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Re: Plaintext passwords?

by FoxtrotUniform (Prior)
on Mar 22, 2002 at 20:17 UTC ( #153638=note: print w/ replies, xml ) Need Help??


in reply to Plaintext passwords?
in thread We blame tye.

    Unfortunately, storing the crypted version of the password on the server means that the client has to send the password to the server in plaintext. Either you hide that with SSL, or you accept the fact that you have no real security.

    If you try to protect the password in transit by using something like HTTP digest authentication, then you have to store the password (or some equivalent secret information) in plaintext on the server. Which is the bigger vulnerability?

Some excellent points, no_slogan. It's kind of depressing that the current state of the art, as far as anything common enough to be useful goes, relies so much on plaintext passwords. (Although you might be able to get the client to hash the password before sending it over the wire, using a browser plugin of some sort. Provided that you trust the plugin.)

Is there a better way of doing user authentication for sites like PerlMonks out there that doesn't rely on pie-in-the-sky technology? (Preferably something that doesn't involve shared secrets, which IMHO are just too much trouble.) Having the client hash the password before sending it over the wire is a start, but doesn't help much if the server isn't who the client thinks it is, since the attacker can just play back the password hash at the real server.

I'd look up some ideas, but my copy of Applied Crypto is at home, and I'm not. Anyone else?

--
:wq


Comment on Re: Plaintext passwords?
Re: (FoxUni) Re: Plaintext passwords?
by no_slogan (Deacon) on Mar 23, 2002 at 17:12 UTC
    Having the client hash the password before sending it over the wire is a start, but doesn't help much if the server isn't who the client thinks it is, since the attacker can just play back the password hash at the real server.
    That's why HTTP digest authentication includes a variable "nonce" value. The server sends the nonce to the client when it first attempts to access the page. The client calculates the hash of the password and the nonce together, and sends that back to the server. The server verifies that the hash it recieved was calculated with a valid password and a nonce that was actually sent to that client recently.

    If someone tries to replay an old password hash, the server won't accept it, because it won't have a valid nonce.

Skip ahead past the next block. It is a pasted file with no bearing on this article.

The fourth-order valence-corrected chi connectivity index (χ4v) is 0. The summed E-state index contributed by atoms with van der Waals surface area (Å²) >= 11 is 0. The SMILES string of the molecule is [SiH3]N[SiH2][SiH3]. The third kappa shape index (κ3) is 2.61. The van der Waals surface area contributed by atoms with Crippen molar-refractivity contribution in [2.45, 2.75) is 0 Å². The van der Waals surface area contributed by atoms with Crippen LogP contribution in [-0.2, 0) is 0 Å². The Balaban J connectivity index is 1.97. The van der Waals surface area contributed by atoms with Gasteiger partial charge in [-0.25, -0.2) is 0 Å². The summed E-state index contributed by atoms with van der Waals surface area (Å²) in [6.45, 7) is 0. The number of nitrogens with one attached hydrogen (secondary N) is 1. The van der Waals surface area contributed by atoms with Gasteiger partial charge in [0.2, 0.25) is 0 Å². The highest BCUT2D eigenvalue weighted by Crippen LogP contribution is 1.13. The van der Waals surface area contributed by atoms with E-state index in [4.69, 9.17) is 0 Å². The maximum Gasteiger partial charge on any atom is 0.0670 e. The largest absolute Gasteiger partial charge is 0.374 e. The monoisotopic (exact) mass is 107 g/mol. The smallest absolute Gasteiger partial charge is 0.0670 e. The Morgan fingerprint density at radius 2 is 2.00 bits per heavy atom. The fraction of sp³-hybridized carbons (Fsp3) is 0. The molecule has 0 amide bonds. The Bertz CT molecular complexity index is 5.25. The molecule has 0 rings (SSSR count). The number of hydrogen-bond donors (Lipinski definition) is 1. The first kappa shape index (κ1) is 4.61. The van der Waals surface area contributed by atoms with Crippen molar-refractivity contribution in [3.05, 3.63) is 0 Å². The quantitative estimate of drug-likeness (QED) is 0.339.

If the nonce used contains some (cryptographic) function of the time and the client's IP, you can avoid the problem of having to have the server remember which nonces are valid.

    The problem, of course, is that the server has to have the password in plaintext so it can calculate the hash and see if it matches the one it got from the client.

      How about this:

      • Store the hashed password on the server.
      • Hash the password on the client (using Javascript PasswdMD5 or something), then cat on a sufficiently random session ID and hash it again. Send that hash to the server.
      • The server takes the session ID, cats it onto its copy of the hashed password, hashes the result, and compares that hash to the one it got from the client.

      So the server isn't keeping around any plaintext passwords, and the session ID acts as a one-time key to prevent replay attacks. For extra tasty goodness, you can do this through SSL to prevent attackers from sniffing the session ID, although unless they know the original password hash (which, since we're not storing the password in plaintext anywhere, is mildly unlikely) the worst damage they could do with a sniffed session ID is chuck a bogus hash back at the server and give the real user a "sorry, try again" message (if that).

      I'm a bit leery of this system, because it seems too simple. Can you see any problems with it?

      Update: Cacharbe expressed some doubts about the "sufficiently random" session ID. Basically, the idea is that the server picks a random integer (from /dev/random or something similar), keeps a copy, and sends it off to the client. Client hashes their password, cats the session ID onto the password, hashes _that_, and sends it back over the wire. Server cats the (same) session ID onto its hashed password for whoever the client claims to be, hashes it, and checks it against the hash it got back from the client.

      The problem with this (which I only just saw -- augh!) is that the server's still storing information that can be used verbatim to attack a client account. If I can get the hashed password from the server, then I can just connect, get a session ID, and go from there. In short, it isn't really a step up from storing passwords in plaintext on the server. Oh well, back to the drawing board.

      --
      :wq

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